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Umps blows baserunning calls in Mets-Phillies



Trashing MLB referees is a baseball tradition that goes back a century, sometimes for good reason and sometimes not. Umpiring is a difficult, ungrateful job where fans expect you to be perfect in a game with 100-mph projectiles, split-second reactions, and a 188-page rulebook.

And yet, it may be time to sit down and have an important conversation, for MLB seems to have a massive problem on their hands: MLB judges have forgotten how base running works.

The latest example of the bizarre disease came on Saturday when Philadelphia Phillies outfielder Matt Joyce hit what looked like a doubles game against the New York Mets. Shortstop Francisco Lindor, who had switched over, fielded the ball, missed a mark on baserunner Andrew McCutchen and then threw Joyce out at the start.

The judges responded by calling out a man: McCutchen.

Incredibly, McCutchen was called out by sophomore Jose Navas under the rule that a runner is out if he deviates from a base path (defined as a straight line to the base) when a roof attempt occurs. From the moment Lindor had the ball to the moment he left the mark, McCutchen ran in a straight line.

The call to the field was reviewed, but only to determine if Joyce was out at first base as he was. The SNY broadcast booth summed it up best:

“So the guy who was in safety, they shouted out and the guy who was out, they called the safe. I mean, just a disastrous sequence for this umpiring crew.”

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Making the whole situation even more embarrassing for MLB was almost the exact opposite that happened earlier in the week when the Milwaukee Brewers played the Miami Marlins.

With runners on the corners and two outs, Brewers pitcher Zack Godley induced a light base ball down the first line, fielded the ball and threw it to first to get Isan Diaz. An easy out … until the first base judge Marty Foster decided that Godley had interfered in Diaz’s basepath and called Diaz safe.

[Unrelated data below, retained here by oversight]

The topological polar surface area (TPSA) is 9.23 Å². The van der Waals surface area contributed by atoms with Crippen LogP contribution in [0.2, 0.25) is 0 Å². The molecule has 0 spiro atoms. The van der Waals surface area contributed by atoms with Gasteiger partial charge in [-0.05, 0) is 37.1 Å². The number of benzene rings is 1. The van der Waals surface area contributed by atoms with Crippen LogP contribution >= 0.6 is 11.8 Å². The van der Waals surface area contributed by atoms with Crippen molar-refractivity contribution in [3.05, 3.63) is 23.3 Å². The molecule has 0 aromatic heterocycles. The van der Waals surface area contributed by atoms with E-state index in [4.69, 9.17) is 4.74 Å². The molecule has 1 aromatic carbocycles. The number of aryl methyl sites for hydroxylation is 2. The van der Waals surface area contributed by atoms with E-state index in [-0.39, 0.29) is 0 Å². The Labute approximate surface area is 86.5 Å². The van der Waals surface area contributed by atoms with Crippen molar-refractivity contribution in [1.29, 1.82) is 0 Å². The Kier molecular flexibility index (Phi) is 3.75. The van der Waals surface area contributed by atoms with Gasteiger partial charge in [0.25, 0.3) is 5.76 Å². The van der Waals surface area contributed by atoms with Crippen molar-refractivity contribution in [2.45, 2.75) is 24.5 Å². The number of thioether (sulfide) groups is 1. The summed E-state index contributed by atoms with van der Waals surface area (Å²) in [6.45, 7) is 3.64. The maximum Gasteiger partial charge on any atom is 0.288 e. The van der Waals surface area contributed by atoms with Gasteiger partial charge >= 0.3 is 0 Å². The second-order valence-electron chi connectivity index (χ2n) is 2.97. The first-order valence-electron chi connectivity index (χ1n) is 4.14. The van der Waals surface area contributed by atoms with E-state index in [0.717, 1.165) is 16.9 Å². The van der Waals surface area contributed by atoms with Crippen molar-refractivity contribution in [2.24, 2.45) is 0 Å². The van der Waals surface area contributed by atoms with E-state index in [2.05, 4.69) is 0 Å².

You can judge for yourself, but it seems pretty clear that Godley never even touched dirt.

It seems wrong, but for sure, let’s conclude that even the grass along the first baseline is the runner’s area. Hi, wait a minute, this concept sounds familiar …

OK, fine, so we have no idea where a runner’s path along the first baseline starts and ends. What about home plate?

We can certainly rely on judges to say if a runner did something as simple as touching the home plate, right?

Complaining about referees is one of the longest traditions of baseball, but so far 2021 seems to encounter even more astonishing calls than usual. Strike zones have also seemed to be a problem, with zones sometimes expanding to a confusing degree. To make it all even more frustrating is that some of these calls are blown away with the benefit of replay. Some calls can not be reviewed, but that the Alec Bohm game above was, like, a number of pieces this year that should have been overturned.

It’s hard to see what MLB could do to address this beyond telling its referees to be better and perhaps expanding the boundaries of what can be reviewed, but even the latter option could be to open a Pandora’s box.

In the meantime, we can at least relax with the knowledge that judges will not do anything really crazy, such as to give a team a win because a hitter stuck his elbow in the strike zone, right? Right?

Yikes.

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